Grayish Powder Inside High Pressure Line

Information on some common auto air conditioning topics.
Archived Forum

Moderators: bohica2xo, JohnHere, Tim

m240b
Posts: 23
Read the full article
Joined: Thu Jul 18, 2019 4:37 pm

Re: Grayish Powder Inside High Pressure Line

Post by m240b »

Status update. Looked into the location of the blend door actuator and it was relatively easy to access. Turned vehicle on, ran A/C on max, moved temperature knob while observing blend door actuator. The actuator was trying to move, but was not able to move the plastic linkage and gears. Removed the blend door actuator, and manually moved the linkage to max cold position. Cold air came out right away. All that work for nothing. Failure to recognize symptoms, lesson learned. The air temp coming out of the vents was 59F which is not optimal I believe, so I assume that I did not charge the system perfectly. It is difficult to charge correctly without the proper tools. Again thank you to everyone here for helping me out.
User avatar
JohnHere
Posts: 896
Joined: Sun May 13, 2018 10:20 am
Location: South Carolina Upstate - USA

Re: Grayish Powder Inside High Pressure Line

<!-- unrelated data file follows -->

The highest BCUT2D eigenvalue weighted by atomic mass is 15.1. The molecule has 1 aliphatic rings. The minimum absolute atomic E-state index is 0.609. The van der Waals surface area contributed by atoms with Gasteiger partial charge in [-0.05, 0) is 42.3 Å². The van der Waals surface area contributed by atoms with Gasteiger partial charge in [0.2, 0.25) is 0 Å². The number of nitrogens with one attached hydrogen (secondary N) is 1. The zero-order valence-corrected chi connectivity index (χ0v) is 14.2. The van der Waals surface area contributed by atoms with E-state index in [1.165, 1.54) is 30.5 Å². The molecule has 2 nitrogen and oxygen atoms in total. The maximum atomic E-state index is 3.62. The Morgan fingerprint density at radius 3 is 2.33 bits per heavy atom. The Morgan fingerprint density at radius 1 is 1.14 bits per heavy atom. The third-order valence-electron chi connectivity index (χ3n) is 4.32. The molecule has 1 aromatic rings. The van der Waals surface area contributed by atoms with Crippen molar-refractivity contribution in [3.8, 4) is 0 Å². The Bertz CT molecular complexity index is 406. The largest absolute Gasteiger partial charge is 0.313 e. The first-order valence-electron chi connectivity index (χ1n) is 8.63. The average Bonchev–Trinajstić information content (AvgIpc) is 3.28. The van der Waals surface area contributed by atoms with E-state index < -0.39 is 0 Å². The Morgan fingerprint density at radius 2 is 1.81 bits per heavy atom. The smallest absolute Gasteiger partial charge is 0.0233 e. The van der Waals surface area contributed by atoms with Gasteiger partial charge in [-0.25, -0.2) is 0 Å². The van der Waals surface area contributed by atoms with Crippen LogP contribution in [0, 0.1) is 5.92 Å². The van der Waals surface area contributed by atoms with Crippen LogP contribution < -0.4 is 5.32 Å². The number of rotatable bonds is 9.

Post by JohnHere »

m240b wrote: Sun Jul 04, 2021 1:07 pm Status update. Looked into the location of the blend door actuator and it was relatively easy to access. Turned vehicle on, ran A/C on max, moved temperature knob while observing blend door actuator. The actuator was trying to move, but was not able to move the plastic linkage and gears. Removed the blend door actuator, and manually moved the linkage to max cold position. Cold air came out right away. All that work for nothing. Failure to recognize symptoms, lesson learned. The air temp coming out of the vents was 59F which is not optimal I believe, so I assume that I did not charge the system perfectly. It is difficult to charge correctly without the proper tools. Again thank you to everyone here for helping me out.
Glad you found one of the main problems. You can replace the actuator yourself. By going through the process, at least you learned more about the complexities of MVAC. You should consider your work not as wasted but as an educational process.

As for the refrigeration system, since you can't know for sure how much oil is in it now after you added "some," you'll need to recover the charge, take everything apart, flush all the flush-able components, replace those that can't be flushed, reassemble everything with new green HNBR o-rings, replace the R/D, and put back the specified amount of oil: 5 ounces of Double End Capped PAG-46.

On adding the oil, distribute 3 ounces to the compressor (after completely draining it, of course), 3/4-ounce each to the condenser and evaporator, and 1/2-ounce to the R/D. Then have the system professionally evacuated and recharged to the precise amount: 18 ounces of R-134a.

Good luck with your project, and let us know how it turns out.
Member – MACS (Mobile Air Climate Systems Association)

Thankful for the responses you have received? Please consider making a monetary donation to the Forum.
Post Reply